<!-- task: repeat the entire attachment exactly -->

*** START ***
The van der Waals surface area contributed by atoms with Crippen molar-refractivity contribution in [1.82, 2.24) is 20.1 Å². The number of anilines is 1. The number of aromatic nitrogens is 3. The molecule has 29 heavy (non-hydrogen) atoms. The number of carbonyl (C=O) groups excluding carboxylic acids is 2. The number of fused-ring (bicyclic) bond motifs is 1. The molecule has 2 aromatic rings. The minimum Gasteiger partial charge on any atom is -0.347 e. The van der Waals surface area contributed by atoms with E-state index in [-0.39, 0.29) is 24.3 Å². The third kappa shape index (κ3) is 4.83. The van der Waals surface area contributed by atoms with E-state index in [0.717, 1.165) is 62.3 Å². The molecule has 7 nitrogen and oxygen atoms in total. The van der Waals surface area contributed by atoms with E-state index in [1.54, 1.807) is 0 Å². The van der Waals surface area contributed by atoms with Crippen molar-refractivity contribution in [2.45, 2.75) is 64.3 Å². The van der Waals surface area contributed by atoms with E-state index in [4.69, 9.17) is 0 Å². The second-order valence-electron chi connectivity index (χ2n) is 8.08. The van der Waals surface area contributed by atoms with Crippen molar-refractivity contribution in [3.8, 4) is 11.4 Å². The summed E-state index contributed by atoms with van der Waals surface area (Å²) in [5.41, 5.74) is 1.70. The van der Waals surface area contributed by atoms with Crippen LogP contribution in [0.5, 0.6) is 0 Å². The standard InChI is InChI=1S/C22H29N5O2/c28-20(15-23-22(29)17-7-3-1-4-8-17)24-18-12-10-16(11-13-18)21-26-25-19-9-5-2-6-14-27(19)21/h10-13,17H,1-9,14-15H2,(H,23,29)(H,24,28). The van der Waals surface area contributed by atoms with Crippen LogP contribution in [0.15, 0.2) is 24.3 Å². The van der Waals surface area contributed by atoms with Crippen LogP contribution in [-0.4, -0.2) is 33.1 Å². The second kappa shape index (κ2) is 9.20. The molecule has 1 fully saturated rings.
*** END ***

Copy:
The van der Waals surface area contributed by atoms with Crippen molar-refractivity contribution in [1.82, 2.24) is 20.1 Å². The number of anilines is 1. The number of aromatic nitrogens is 3. The molecule has 29 heavy (non-hydrogen) atoms. The number of carbonyl (C=O) groups excluding carboxylic acids is 2. The number of fused-ring (bicyclic) bond motifs is 1. The molecule has 2 aromatic rings. The minimum Gasteiger partial charge on any atom is -0.347 e. The van der Waals surface area contributed by atoms with E-state index in [-0.39, 0.29) is 24.3 Å². The third kappa shape index (κ3) is 4.83. The van der Waals surface area contributed by atoms with E-state index in [0.717, 1.165) is 62.3 Å². The molecule has 7 nitrogen and oxygen atoms in total. The van der Waals surface area contributed by atoms with E-state index in [1.54, 1.807) is 0 Å². The van der Waals surface area contributed by atoms with Crippen molar-refractivity contribution in [2.45, 2.75) is 64.3 Å². The van der Waals surface area contributed by atoms with E-state index in [4.69, 9.17) is 0 Å². The second-order valence-electron chi connectivity index (χ2n) is 8.08. The van der Waals surface area contributed by atoms with Crippen molar-refractivity contribution in [3.8, 4) is 11.4 Å². The summed E-state index contributed by atoms with van der Waals surface area (Å²) in [5.41, 5.74) is 1.70. The van der Waals surface area contributed by atoms with Crippen LogP contribution in [0.5, 0.6) is 0 Å². The standard InChI is InChI=1S/C22H29N5O2/c28-20(15-23-22(29)17-7-3-1-4-8-17)24-18-12-10-16(11-13-18)21-26-25-19-9-5-2-6-14-27(19)21/h10-13,17H,1-9,14-15H2,(H,23,29)(H,24,28). The van der Waals surface area contributed by atoms with Crippen LogP contribution in [0.15, 0.2) is 24.3 Å². The van der Waals surface area contributed by atoms with Crippen LogP contribution in [-0.4, -0.2) is 33.1 Å². The second kappa shape index (κ2) is 9.20. The molecule has 1 fully saturated rings.